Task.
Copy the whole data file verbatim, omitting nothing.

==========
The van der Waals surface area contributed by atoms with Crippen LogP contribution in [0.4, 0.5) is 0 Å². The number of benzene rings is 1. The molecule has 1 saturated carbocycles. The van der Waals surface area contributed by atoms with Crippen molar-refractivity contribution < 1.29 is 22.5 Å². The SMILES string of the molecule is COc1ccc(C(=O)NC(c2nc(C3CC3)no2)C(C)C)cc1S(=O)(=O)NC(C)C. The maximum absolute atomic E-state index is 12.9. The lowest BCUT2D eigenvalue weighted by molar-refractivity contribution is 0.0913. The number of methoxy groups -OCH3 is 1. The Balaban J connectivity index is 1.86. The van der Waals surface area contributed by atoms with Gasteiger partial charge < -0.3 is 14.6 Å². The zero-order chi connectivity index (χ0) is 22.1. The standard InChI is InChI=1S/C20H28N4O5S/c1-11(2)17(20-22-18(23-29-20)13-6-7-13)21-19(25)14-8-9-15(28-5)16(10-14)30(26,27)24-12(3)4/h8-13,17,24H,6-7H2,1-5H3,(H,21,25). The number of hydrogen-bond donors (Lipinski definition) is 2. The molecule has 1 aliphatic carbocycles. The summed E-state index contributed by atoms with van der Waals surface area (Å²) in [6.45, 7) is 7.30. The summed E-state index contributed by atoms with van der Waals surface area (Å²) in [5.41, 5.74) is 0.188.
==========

The van der Waals surface area contributed by atoms with Crippen LogP contribution in [0.4, 0.5) is 0 Å². The number of benzene rings is 1. The molecule has 1 saturated carbocycles. The van der Waals surface area contributed by atoms with Crippen molar-refractivity contribution < 1.29 is 22.5 Å². The SMILES string of the molecule is COc1ccc(C(=O)NC(c2nc(C3CC3)no2)C(C)C)cc1S(=O)(=O)NC(C)C. The maximum absolute atomic E-state index is 12.9. The lowest BCUT2D eigenvalue weighted by molar-refractivity contribution is 0.0913. The number of methoxy groups -OCH3 is 1. The Balaban J connectivity index is 1.86. The van der Waals surface area contributed by atoms with Gasteiger partial charge < -0.3 is 14.6 Å². The zero-order chi connectivity index (χ0) is 22.1. The standard InChI is InChI=1S/C20H28N4O5S/c1-11(2)17(20-22-18(23-29-20)13-6-7-13)21-19(25)14-8-9-15(28-5)16(10-14)30(26,27)24-12(3)4/h8-13,17,24H,6-7H2,1-5H3,(H,21,25). The number of hydrogen-bond donors (Lipinski definition) is 2. The molecule has 1 aliphatic carbocycles. The summed E-state index contributed by atoms with van der Waals surface area (Å²) in [6.45, 7) is 7.30. The summed E-state index contributed by atoms with van der Waals surface area (Å²) in [5.41, 5.74) is 0.188.